1. Colonel Bogey (K.J. Alford) introducing

excerpts from River Kwai March (Arnold)


(From Film of Same Name) (Jarre)


(From Film of Same Name) (Tiomkin/ Webster)


(From Film of Same Name) (Goodwin)


(From Film of Same Name) (Goodwin)



(From Film of Same Name) (Goodwin)


(From Film of Same Name) (Coates)


(From Film of Same Name) (Bernstein/ Stillman)


(From Film of Same Name) (Rozsa)

5. Theme from IS PARIS BURNING?

(From Film of Same Name) (Jarre)

6. Theme from REACH FOR THE SKY

(From Film of Same Name) (Addison)

Recording Engineer: Peter Brown



“Roger, over and out.” The planes rose steeply then began their frantic dive down, down towards the target

“There are the guns. Keep absolutely quiet we must not be seen

“The only way in is to scale the walls.”

“OK you guys, the objective is dead ahead.”

This is an evocative album. It is an album containing twelve themes from war films. It covers almost all of the twenty-five years since the war ended. It will bring back memories to those who were old enough to be involved and it will provoke tales to be told to those who were too young. The films from which these themes have been taken are based both on fact and on fiction. It is not always easy to decide which is which. They can be said to represent truth or to represent adventure stories of the highest order. What is a fact is that since the war literally hundreds of war films have been made and that cinema audiences have flocked to see them. One might well ask why this is so but it is not really necessary to come to any conclusions here. They can be made as you listen to this record. 1957 saw THE BRIDGE ON THE RIVER KWAI receiving a whole batch of Oscars at the Academy Awards. As well as best picture and best actor (the superb Alec Guiness) it also won an award for the best music. COLONEL BOGEY has been sung end whistled all over the world since. It is interesting to note that this particular theme incorporates two types. COLONEL BOGEY by Alford and THE RIVER KWAI MARCH by Arnold.

Five years later LAWRENCE OF ARABIA a film of epic grandeur collected its own share of Oscars and again the soundtrack music was a winner. Maurice Jarre (who also wrote the score for Dr. Zhivago) has written a memorable score that is a perfect background to the story of that enigmatic man T. E. Lawrence.

Gregory Peck ‘did his bit for the war effort’ in THE GUNS OF NAVARONE. This was an exciting adventure story based on the novel by Alistair MacLean. It was one of the most popular films of 1961 and the theme music by Dimitri Tiomkin did its fair share in achieving this success.

THE BATTLE OF BRITAIN theme comes from the most recently released film on this album. This story of the ‘glorious few’ appeared in the cinemas last year and has been doing great business. Ron Goodwin has written the music for many war films and here we have a very good example of his talent for writing music that matches perfectly the mood of a film. THE LONGEST DAY a film about D Day has an all star cast that included John Wayne and Robert Mitchum but it was not a particularly big box-office success. The theme music from this film may recall a visit to the cinema in 1963 when this film first appeared.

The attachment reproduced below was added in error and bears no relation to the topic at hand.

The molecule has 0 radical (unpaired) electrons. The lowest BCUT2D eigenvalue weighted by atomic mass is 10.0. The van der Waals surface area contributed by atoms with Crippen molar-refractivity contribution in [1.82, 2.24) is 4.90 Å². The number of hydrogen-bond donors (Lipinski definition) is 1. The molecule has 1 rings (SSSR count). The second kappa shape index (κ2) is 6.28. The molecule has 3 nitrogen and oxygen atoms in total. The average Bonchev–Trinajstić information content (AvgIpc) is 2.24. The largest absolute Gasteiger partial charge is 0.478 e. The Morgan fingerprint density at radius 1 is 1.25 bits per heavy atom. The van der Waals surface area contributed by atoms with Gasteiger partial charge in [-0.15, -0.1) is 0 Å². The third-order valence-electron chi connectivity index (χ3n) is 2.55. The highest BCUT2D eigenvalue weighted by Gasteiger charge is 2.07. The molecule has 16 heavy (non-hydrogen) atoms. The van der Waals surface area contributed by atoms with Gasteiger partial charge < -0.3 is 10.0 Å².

Side One ends with the theme from another great adventure story WHERE EAGLES DARE: This too was adapted from an Alistair MacLean novel and with stars like Richard Burton and Clint Eastwood it couldn’t fail. It has certainly been one of the most popular films of the last two years. Ron Goodwin also wrote the score for this film and he captures in musical form all the excitement and tension of the film.

Side Two opens with a third Goodwin theme this time from 633 SQUADRON. These days it is the rousing theme that is best remembered and it is played again and again on the radio. For the record the film starred Cliff Robertson and George Chakiris.

One of the best war films of the fifties was THE DAM BUSTERS the story of Barnes Wallis’ bouncing bomb and the squadron that used it. The theme has always remained popular.

Elmer Bernstein has written a great deal of music for the cinema and its effective use as background to a story can be seen in the music for THE GREAT ESCAPE. Fans will remember too the fantastic stunt riding of Steve McQueen as he hurled his motorcycle at the barbed wire fence surrounding the prison camp.

Mikios Rozsa is known mainly as a composer for biblical epics such as King of Kings. Ben Hur and Quo Vadis. For THE GREEN BERETS he wrote a rousing score that highlighted the action of the film. A film by the way that caused a wave of anti-war demonstrations throughout the world when it was released in 1968. John Wayne was star of this controversial film.

Maurice Jarre wrote the music for IS PARIS BURNING? and despite a star studded cast that included Charles Boyer it was not a great commercial success. However, it is worth remembering for the theme alone.

The final track on this album comes from another fine British film of the fifties REACH FOR THE SKY. This was a film that told of the courage and fortitude of that remarkable man Douglas Bader. Despite the disaster that befell him Bader’s fighting spirit enabled him to reach for the sky and the music of Addison acts as a perfect foil in a film that will long remain popular wherever it is shown.

Geoff Love and his orchestra play superbly to give us an album to remember. They have recreated the atmosphere and moods of twelve different war films. Atmospheres captured in music that range from the hot sands of Arabia to the steamy jungles of Vietnam from the plane filled skies over Britain to the tank filled streets of Paris. Moods captured in music that cover the excitement, the tension, the drama and even the humour that is to be found in these stories.

Some of the most exciting film themes ever to be written have been for films about the war. This album presents twelve of the best.